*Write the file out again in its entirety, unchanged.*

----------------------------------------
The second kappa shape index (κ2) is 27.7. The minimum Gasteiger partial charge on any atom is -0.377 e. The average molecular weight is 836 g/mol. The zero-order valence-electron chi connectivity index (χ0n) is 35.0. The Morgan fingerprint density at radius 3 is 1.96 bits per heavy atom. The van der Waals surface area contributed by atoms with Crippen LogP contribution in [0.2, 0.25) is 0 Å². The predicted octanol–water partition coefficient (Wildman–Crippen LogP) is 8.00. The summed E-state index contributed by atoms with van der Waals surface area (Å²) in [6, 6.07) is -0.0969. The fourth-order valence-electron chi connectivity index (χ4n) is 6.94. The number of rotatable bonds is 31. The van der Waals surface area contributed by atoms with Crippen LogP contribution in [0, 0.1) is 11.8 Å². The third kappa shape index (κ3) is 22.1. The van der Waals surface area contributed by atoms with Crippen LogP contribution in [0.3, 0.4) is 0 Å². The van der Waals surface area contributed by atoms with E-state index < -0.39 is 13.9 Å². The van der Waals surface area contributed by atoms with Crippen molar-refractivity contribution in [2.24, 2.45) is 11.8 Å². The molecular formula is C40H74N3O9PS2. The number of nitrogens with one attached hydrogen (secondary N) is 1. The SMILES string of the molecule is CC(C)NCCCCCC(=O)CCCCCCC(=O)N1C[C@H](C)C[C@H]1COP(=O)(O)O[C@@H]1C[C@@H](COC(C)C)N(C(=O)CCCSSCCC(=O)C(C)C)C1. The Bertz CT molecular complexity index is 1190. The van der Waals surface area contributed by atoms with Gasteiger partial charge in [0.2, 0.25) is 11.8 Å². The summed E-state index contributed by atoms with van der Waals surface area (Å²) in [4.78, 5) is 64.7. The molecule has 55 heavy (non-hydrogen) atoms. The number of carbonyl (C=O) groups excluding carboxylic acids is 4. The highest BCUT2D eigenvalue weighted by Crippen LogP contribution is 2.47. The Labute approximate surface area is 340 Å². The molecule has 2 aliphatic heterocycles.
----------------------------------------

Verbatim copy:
The second kappa shape index (κ2) is 27.7. The minimum Gasteiger partial charge on any atom is -0.377 e. The average molecular weight is 836 g/mol. The zero-order valence-electron chi connectivity index (χ0n) is 35.0. The Morgan fingerprint density at radius 3 is 1.96 bits per heavy atom. The van der Waals surface area contributed by atoms with Crippen LogP contribution in [0.2, 0.25) is 0 Å². The predicted octanol–water partition coefficient (Wildman–Crippen LogP) is 8.00. The summed E-state index contributed by atoms with van der Waals surface area (Å²) in [6, 6.07) is -0.0969. The fourth-order valence-electron chi connectivity index (χ4n) is 6.94. The number of rotatable bonds is 31. The van der Waals surface area contributed by atoms with Crippen LogP contribution in [0, 0.1) is 11.8 Å². The third kappa shape index (κ3) is 22.1. The van der Waals surface area contributed by atoms with Crippen LogP contribution in [0.3, 0.4) is 0 Å². The van der Waals surface area contributed by atoms with E-state index < -0.39 is 13.9 Å². The van der Waals surface area contributed by atoms with Crippen molar-refractivity contribution in [2.24, 2.45) is 11.8 Å². The molecular formula is C40H74N3O9PS2. The number of nitrogens with one attached hydrogen (secondary N) is 1. The SMILES string of the molecule is CC(C)NCCCCCC(=O)CCCCCCC(=O)N1C[C@H](C)C[C@H]1COP(=O)(O)O[C@@H]1C[C@@H](COC(C)C)N(C(=O)CCCSSCCC(=O)C(C)C)C1. The Bertz CT molecular complexity index is 1190. The van der Waals surface area contributed by atoms with Gasteiger partial charge in [0.2, 0.25) is 11.8 Å². The summed E-state index contributed by atoms with van der Waals surface area (Å²) in [4.78, 5) is 64.7. The molecule has 55 heavy (non-hydrogen) atoms. The number of carbonyl (C=O) groups excluding carboxylic acids is 4. The highest BCUT2D eigenvalue weighted by Crippen LogP contribution is 2.47. The Labute approximate surface area is 340 Å². The molecule has 2 aliphatic heterocycles.